FIG. 8 is a schematic illustration of a further embodiment of a device for facilitating tracheotomy. More precisely, the illustrated device 8 has two branches 82, 84 that are fixed to each other at connection area 81. The inner branch is releasably inserteable into an opening at the proximal end of the outer branch 84, as indicated by the dotted lines in FIG. 8. Thus branch 84 may be fastened to each other, either by sliding the inner branch 82 into the outer branch 84, or by sliding the outer branch 84 over the inner branch 82. This embodiment is similar to the embodiment of FIG. 2 in this regard. Moreover, a suitable locking unit may be provided for locking the two branches to each other in order to avoid unintended release or misalignments. The branches 82, 84 are provided in a curved design further facilitating application of the device 8. Inner branch 82 has an even radius, facilitating introduction down into the trachea or endotracheal tube, as explained below with reference to the exemplary tracheotomy method. Further, inner branch 82 of this embodiment is of circular diameter. Inner branch 82 is hollow in order to allow gas flow there through. The distal tip of inner branch 82 comprises both a receiving device 87 in form of a cutout, as well as a rounded tip 80. Tip 80 may be made of a plastic material having low friction, such as PTFE. This tip region is shown more detailed in FIGS. 12A and 12B.

A gas connector 83 is in fluid communication with the hollow inner of branch 82, leading to receiving device 87.

FIGS. 9A and 9B are schematic illustrations of a further embodiment of the device for facilitating tracheotomy, wherein two states are illustrated, respectively. FIG. 9A shows the surgical position, whereas FIG. 9B shows the introduction position of device 9. More precisely, the illustrated device 9 has two branches 92, 94 that are pivotable to each other around a joint element 93. The inner branch is inserted into an opening at one proximal end of joint element 93, as shown in FIG. 9A. The branches 92, 94 are provided in a curved design further facilitating application of the device 9, similar as device 8. However, thanks to the possibility to pivot branches 92, 94 relative each other, the use of device 9 made even easier. Inner branch 92 is hollow in order to allow gas flow there through. The distal tip of inner branch 92 comprises both a receiving device 97 in form of a cutout, as well as a rounded tip 90. Tip 90 may be made of a plastic material having low friction, such as PTFE. This tip region is shown more detailed in FIGS. 12A and 12B. A gas connector 93 is in fluid communication with the hollow inner of branch 92, leading to receiving device 97. A Y-piece of a respirator may be connected to gas connector 93 by sliding it onto the latter. Also, gas communication may be provided towards the endotracheal tube from opening 93 by a channel 100, when the tube is surrounding the inner branch 92.

FIGS. 10A and 10B are schematic illustrations illustrating the release of a locking mechanism comprised in joint element 93 of the device 9 shown in FIGS. 9A and 9B. The locking mechanism is based on two notches 98, 99, releasably locking the outer arm 94 to the inner arm 92 in predefined positions. A locking member 95 is engaging one of notches 98, 99 in the surgical and the introduction position of device 9, respectively. FIG. 10A illustrates manual manipulation of locking member 95 by a finger of a user, schematically illustrated on the left of this Figure. The finger presses on member 95, pushing it perpendicular to the outer branch 94. The depressed, unlocked position is shown in FIG. 10B. In this position, the two arms 92, 94 are pivotable relative each other between the locking positions. When releasing pressure on locking member 95 it resiliently returns to the initial position, engaging at its end into one of notches 98, 99, thus providing the desired interlocking.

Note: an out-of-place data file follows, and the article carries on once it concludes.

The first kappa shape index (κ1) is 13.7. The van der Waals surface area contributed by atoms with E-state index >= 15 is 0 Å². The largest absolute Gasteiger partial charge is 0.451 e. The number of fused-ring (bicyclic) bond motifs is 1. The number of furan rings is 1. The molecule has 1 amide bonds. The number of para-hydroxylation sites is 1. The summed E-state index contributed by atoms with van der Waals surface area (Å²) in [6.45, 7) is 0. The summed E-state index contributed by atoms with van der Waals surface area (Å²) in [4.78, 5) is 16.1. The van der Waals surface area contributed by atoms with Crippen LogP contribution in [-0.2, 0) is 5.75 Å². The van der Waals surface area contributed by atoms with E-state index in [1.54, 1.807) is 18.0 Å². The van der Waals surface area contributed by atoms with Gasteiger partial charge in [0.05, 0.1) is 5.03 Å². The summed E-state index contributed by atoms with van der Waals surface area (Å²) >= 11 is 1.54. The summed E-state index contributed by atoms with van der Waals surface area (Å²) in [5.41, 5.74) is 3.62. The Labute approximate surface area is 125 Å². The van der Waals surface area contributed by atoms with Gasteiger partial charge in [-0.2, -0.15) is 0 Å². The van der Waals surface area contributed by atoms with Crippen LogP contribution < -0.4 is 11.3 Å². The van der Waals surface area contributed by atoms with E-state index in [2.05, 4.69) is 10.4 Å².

FIG. 11 is a schematic illustration illustrating the two states shown in FIGS. 9A and 9B, respectively, with an alternative locking mechanism. The device 11 is shown in the surgical position by continuous lines, whereas the introduction position of device 11 is shown in dashed lines. More precisely, the illustrated device 11 has two branches 92, 114 that are pivotable to each other around a joint element 93. The inner branch is inserted into an opening at one proximal end of joint element 113. A locking mechanism comprised in joint element 113 of the device 11 comprises two notches 118, 119 arranged on the periphery of joint element 113, as shown in FIG. 11. Similar to the embodiment of FIGS. 9A and 9B, a locking element 117 is releasably locking the outer arm 114 to the inner arm 92 in predefined positions by engaging one of notches 118, 119 in the surgical and the introduction position of device 11, respectively. Locking element 117 is released by drawing it out of a notch.

The tracheostomy facilitating device, such as the above illustrated forceps may be made of a particularly rigid plastic material and be disposable, or of metal for multiple use.

Also, the sharp object, such as a needle, scalpel, etc. may be integrated with the distal end region of one of the branches, e.g. be formed as an integral part with said guiding means.

The sharp object is oriented towards the receiving means and travels on a substantially straight trajectory towards said receiving means.